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Wild Foxglove: The Magic and Medicine of Digitalis purpurea, part 2

(In the last post, a man was dying of heart and kidney conditions. This happened in the late 1700s, so the cliffhanger aspect of this segue is a little dimmed.)

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After leaving his care for a time, Dr. Withering’s patient came back, not only alive, but improved. He showed Withering a bag of herbs a healing woman in Shropshire had given him.  Curious to know what could have wrought this change, Withering searched the bag, and identified one of the herbs as foxglove. For ten years, he conducted studies on digitalis, experimenting on his patients. (If this sounds barbaric, just thoroughly check the side effects of any cardiovascular medication today. Also their success rates. Then contemplate how far medicine and politics have got us.) One of the things Dr. Withering discovered was something folk healers had known for a long time: the wrong dose of digitalis means that the patient dies.

Despite the errors and their attendant embarrassments, Withering forged on with his scientific studies,  and in 1785 published a paper which established foxglove as a heart medicine in the world of the lettered. It has continued to be an important heart medicine to the current day: digitalin is one of the few drugs which can’t be simulated in the lab. Pharmaceutical companies must get it from plantations of foxgloves.

Maude Grieve, in the early nineteenth century, was a professional foxglove grower and supplier. She also grew other medicinal herbs, and did tremendous amounts of research and observation on the active ingredients of the plants that she grew. She had to: her suppliers wanted a superior product. Grieve also knew enormous amounts about the particular cultivation requirements of every plant, and how to use them medicinally.

In the 1930s, she put all this down in her Modern Herbal, still an industry standard. After antibiotics came in in the 1940s, the herbal materia medicas became obsolete, and herb growers were relegated to the fanatic fringe. Herbs had lost clout: instead, plant drugs were isolated and synthesized into pills, which were more modern, and could have standardized dosages. Educated people (with possibly a little backing from the pharmaceutical companies) excommunicated herbs from their medical practices, and even made laws against people who used them.

So the 1930s, when Grieve was writing, was a pinnacle of Western European scientific knowledge about herbs. In the last few decades, Germany and the U.K. have undertaken scientific research on medicinal herbs, but there is still great, unmined value in the hands-on and historical knowledge that Grieve wrote down.

Grieve says that Welsh healers were using foxglove in ointments in the thirteenth century, and that digitalis was little-known, but included as a heart remedy in the London Pharmacopoeia of 1650. This (or a later edition) may have been where Dr. Withering looked it up, in his search to find the medicine in the healer woman’s bag of herbs. So he wasn’t the first lettered man to know what foxglove did, but he was the one who worked it out according to science, and spread the news to his world.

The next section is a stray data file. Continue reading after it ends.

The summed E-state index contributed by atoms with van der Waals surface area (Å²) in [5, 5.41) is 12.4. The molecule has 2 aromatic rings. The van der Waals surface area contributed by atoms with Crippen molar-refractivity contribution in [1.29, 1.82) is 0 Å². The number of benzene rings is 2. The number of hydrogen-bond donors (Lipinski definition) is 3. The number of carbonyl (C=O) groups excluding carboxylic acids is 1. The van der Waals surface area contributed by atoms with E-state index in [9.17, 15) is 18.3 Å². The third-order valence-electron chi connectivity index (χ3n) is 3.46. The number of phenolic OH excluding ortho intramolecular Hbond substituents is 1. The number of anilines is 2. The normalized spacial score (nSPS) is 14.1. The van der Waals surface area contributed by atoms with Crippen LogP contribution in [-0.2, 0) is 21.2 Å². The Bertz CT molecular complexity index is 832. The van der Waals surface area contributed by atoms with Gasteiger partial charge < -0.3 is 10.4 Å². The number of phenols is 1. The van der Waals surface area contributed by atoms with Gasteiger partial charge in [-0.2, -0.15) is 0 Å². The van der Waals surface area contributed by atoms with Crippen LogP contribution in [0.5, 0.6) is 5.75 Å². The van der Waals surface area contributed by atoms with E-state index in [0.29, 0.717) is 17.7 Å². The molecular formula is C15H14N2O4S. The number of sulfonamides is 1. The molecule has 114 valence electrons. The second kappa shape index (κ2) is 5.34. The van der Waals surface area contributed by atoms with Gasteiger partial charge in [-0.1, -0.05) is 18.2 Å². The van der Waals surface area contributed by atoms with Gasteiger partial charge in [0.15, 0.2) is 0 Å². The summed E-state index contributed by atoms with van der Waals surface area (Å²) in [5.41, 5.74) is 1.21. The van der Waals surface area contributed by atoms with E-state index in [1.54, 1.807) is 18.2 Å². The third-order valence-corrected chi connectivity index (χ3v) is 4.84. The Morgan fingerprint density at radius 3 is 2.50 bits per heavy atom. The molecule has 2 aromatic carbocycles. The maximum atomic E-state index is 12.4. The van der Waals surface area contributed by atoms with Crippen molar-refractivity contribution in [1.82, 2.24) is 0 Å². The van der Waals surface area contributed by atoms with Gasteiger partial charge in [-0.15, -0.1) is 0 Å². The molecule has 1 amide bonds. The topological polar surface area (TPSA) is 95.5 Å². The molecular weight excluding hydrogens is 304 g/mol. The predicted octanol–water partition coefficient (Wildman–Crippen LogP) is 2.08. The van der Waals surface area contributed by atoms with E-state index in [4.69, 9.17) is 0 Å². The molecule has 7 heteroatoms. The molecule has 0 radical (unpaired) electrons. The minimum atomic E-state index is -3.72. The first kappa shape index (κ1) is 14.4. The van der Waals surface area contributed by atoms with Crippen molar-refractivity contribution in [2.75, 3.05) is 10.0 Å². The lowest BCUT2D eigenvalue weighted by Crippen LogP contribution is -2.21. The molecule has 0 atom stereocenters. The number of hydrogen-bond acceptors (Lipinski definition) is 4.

After describing its historical uses, Grieve goes into detail about how foxglove was used at the time she was writing.  Firstly, she explains that the active constituents of foxglove are stronger in the stem leaves than in the bottom ones of the rosette.

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Then she describes foxglove’s uses for heart and kidney conditions, as well as internal hemorrhages, inflammatory disease, delirium tremens, epiliepsy, acute mania, and other diseases. It’s clear that medical practice had gotten much more precise with the use of foxglove, because she outlines all the cautions taken in using it. ” The action of Digitalis in all the forms in which it is administered should be carefully watched, and when given over a prolonged periodit should be employed with caution, as it is liable to accumulate in the system and to manifest its presence all at once by its poisonous action, indicated by the pulse becoming irregular, the blood-pressure low, and gastro-intestinal irritations setting in.”

One of the stranger symptoms of overdose is seeing everything in shades of blue. But this can be remedied, Grieve says, by administering aconite (monkshood) , just as foxglove is an antidote for aconite poisoning.  Aconite’s name is derived from either a kind of dart, a rocky cliff, or its place of origin. Maybe there’s a reason that the plant of the witches and healers balances the actions of a plant named after hooded Christian monks, homeland, and hard, sharp things. And vice versa.

Next post: Digitalis purpurea in the garden and vase: plus, the secret names and associations of foxglove

{ 2 comments… add one }

  • jodi January 20, 2009, 6:50 pm

    Awesome. Utterly fascinating to read this, I’ll be back for more!

  • Pomona Belvedere January 21, 2009, 2:17 pm

    Glad you enjoyed it. I find your site information-rich also!

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